There are hidden potentials arising from two seemingly unconnected political events in the making. Both could greatly impact the 2008 presidential race.
First, there remains a general consensus among those in the know that Florida, the state that has become the nation's new microcosm of national political sentiments, will attempt to move its 2008 presidential preference primary up to one week after the contest in New Hampshire.
It's being pushed by the next state Speaker of the House in Florida, a dynamic young leader named Marco Rubio. This rising star is generally seen as being in good favor with the ever-popular Gov. Jeb Bush. The governor will finish his second and final term in January.
Democrats are also reportedly interested in the earlier primary, particularly those who support the nomination of Sen. Hillary Clinton of New York. She polls well among the diverse Democratic constituency in Florida.
Such a move will mean that Republican candidates hoping to win their party's nomination in '08 will first have to deal with conservative elements of the often quirky Iowa caucus and New Hampshire primary.
But they also will need to align their policy views with those of the more moderate GOP voters in Florida, as displayed in past statewide elections. That could open or close doors to various candidates. It also might give rise to new political stars whose names have hardly been mentioned yet.
This is particularly the case given the recent rejection in the U.S. Senate of an amendment by Sen. Johnny Isakson of Georgia to the proposed immigration bill. The amendment would have required that before any provisional guest-worker program -- also deemed "pure amnesty" -- can be implemented for illegal immigrants already in the country, there would have to be a complete securing of the nation's borders.
Isakson, who served six years in the House before being elected to the Senate in 2004, is a moderate conservative who takes a pragmatic approach to most issues. Since his early days in the Georgia Legislature, he's been tagged as an unassuming but popular lawmaker with a businessman's approach to politics that usually pushes him to the top of whatever organization he's in.
Isakson has shown no interest in a White House run. Still, don't be too shocked to hear his name bantered about as an early vice-presidential possibility.
His stand on the immigration issue polls well; it has conservative icons, such as radio's Rush Limbaugh, extolling his virtues, even though Limbaugh was unsure how to pronounce "Isakson" (EYE-zik-son).
At the same time, another possible vice-presidential candidate might be Sen. Lindsey Graham of South Carolina. He is a former hard-line conservative who now occasionally displays moderate tendencies. At the same time, he is unpredictable and known more and more among his colleagues as a maverick. Graham joined fewer than 20 other Republican colleagues in the Senate in voting against the Isakson immigration proposal.
Still in all, Graham is a personable and articulate senator. His name has been kicked around as a potential last-minute presidential contender, or as a possible vice-presidential choice by the ultimate presidential nominee.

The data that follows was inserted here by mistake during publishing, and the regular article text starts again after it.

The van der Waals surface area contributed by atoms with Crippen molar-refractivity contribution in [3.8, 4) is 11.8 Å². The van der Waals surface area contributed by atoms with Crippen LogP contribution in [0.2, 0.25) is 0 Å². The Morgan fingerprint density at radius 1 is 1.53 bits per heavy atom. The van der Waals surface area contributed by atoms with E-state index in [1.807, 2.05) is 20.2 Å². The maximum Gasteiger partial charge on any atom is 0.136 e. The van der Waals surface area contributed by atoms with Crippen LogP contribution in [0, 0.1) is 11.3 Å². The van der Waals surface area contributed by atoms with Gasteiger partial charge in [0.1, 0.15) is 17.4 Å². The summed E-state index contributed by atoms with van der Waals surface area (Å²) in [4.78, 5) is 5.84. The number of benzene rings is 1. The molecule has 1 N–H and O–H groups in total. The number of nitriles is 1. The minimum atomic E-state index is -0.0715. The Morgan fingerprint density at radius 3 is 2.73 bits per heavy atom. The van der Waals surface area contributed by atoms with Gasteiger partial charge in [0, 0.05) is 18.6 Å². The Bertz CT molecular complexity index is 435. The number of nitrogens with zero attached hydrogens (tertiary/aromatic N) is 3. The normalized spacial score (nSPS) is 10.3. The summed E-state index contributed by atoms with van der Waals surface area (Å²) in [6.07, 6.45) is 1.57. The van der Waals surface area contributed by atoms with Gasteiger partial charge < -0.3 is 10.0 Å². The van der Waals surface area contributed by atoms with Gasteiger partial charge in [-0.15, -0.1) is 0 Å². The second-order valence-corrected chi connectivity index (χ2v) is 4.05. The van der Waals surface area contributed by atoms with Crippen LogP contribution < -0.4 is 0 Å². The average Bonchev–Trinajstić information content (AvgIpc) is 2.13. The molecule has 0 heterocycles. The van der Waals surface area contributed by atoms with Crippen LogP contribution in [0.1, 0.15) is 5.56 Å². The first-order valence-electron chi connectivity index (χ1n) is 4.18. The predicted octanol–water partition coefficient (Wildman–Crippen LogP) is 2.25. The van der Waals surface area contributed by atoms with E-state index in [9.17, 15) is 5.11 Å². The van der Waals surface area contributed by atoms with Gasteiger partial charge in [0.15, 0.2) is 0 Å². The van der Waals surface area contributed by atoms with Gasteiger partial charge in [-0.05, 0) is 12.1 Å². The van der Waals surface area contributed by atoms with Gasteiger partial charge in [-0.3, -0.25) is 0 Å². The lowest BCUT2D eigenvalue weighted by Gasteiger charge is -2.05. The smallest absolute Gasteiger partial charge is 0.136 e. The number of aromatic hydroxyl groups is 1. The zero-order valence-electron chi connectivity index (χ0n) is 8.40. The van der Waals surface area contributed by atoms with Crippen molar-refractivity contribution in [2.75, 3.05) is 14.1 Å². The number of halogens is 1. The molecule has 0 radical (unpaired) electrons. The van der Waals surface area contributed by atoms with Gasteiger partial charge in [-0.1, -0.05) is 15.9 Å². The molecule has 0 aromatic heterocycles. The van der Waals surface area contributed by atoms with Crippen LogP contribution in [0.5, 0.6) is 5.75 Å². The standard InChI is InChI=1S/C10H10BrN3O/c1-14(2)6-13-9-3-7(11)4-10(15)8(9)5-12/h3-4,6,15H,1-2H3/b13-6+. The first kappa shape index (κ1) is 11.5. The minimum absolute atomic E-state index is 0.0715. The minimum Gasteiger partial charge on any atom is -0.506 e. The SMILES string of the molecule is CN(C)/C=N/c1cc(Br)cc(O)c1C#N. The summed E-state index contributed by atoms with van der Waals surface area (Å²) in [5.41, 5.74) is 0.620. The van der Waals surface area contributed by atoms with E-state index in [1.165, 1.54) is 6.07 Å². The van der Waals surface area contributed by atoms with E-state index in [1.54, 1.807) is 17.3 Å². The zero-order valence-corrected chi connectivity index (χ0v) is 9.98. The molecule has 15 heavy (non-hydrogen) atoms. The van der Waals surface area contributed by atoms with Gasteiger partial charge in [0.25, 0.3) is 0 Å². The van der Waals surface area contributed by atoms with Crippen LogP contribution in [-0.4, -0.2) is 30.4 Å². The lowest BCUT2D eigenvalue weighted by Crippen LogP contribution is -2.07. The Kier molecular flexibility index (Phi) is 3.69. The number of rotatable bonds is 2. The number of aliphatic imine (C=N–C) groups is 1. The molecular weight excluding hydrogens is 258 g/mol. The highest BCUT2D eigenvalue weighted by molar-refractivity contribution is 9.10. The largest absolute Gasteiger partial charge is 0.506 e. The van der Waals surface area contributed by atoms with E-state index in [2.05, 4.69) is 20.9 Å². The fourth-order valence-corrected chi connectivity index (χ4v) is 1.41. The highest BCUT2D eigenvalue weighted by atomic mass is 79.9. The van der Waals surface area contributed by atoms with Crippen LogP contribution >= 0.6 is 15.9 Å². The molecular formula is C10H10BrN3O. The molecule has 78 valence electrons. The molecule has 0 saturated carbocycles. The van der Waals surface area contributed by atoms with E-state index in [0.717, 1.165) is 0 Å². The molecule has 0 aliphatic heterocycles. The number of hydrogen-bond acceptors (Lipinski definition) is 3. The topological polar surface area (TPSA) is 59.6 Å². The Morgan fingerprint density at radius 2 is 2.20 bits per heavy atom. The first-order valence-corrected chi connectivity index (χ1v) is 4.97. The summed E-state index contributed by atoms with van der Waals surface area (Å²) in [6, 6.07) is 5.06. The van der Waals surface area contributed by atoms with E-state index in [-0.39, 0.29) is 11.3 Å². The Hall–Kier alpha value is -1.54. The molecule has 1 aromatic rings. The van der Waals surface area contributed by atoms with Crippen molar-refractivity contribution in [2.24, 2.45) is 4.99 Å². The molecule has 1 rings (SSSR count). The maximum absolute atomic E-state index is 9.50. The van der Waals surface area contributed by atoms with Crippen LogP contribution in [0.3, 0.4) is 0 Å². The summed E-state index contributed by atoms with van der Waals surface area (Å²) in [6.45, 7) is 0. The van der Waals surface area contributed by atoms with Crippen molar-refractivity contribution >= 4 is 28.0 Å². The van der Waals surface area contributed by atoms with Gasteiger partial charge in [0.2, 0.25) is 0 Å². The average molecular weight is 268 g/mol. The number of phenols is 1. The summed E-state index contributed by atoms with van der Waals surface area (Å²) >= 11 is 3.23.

Now back to the overall 2008 scenario and the Florida primary. An early Florida presidential primary, with no other rival state primaries the same day, would likely be for all the marbles.
Of the many potential Republican presidential candidates, the first glance would suggest that Sen. John McCain of Arizona would be the early favorite. A recent InsiderAdvantage poll in Florida shows McCain leading among likely GOP contenders.
But with Florida as the potential early decider of the nominating process, all candidates will be looking for help from those who know the South. (Yes, there remains a significant "Southern" twist to the political culture of Florida's GOP voters, especially in north Florida.)
Given that, a dark horse like the pragmatic and businesslike Johnny Isakson could be called upon to provide Deep South flavor to a McCain candidacy.
For prospective candidates hoping to overcome their ultraconservative images, a running mate like Graham, with his sometimes downright liberal positions, might attract the critical moderate and independent swing votes in Florida.
And should Florida fail to move its primary up, South Carolina may well be a state holding major sway, as it did in 2000. Graham is well-liked in his home state.
Let's not get confused here. No presidential aspirant is likely to name a vice-presidential running mate prior to first securing the nomination. And with the popular favorite son Gov. Jeb Bush out of office by then, there's always the potential for him to quest for the White House himself.
Regardless, the winks and nods that go on between potential political friends and foes suggest that the politics of possible running mates can be a powerful ingredient in the mix of primaries.
It's clear the Republicans are looking for leaders who will propose bold measures, and yet appear pragmatic in their approach. Fresh new names, such as Isakson and Graham, will undoubtedly bubble up as the presidential candidates come to realize that these kinds of potential number-twos may be the key to GOP victory or defeat in 2008.
And a fresh primary schedule, with Florida as an early Holy Grail, could shake up the Republicans enough to give the public new hope in a party that, of late, has looked lost.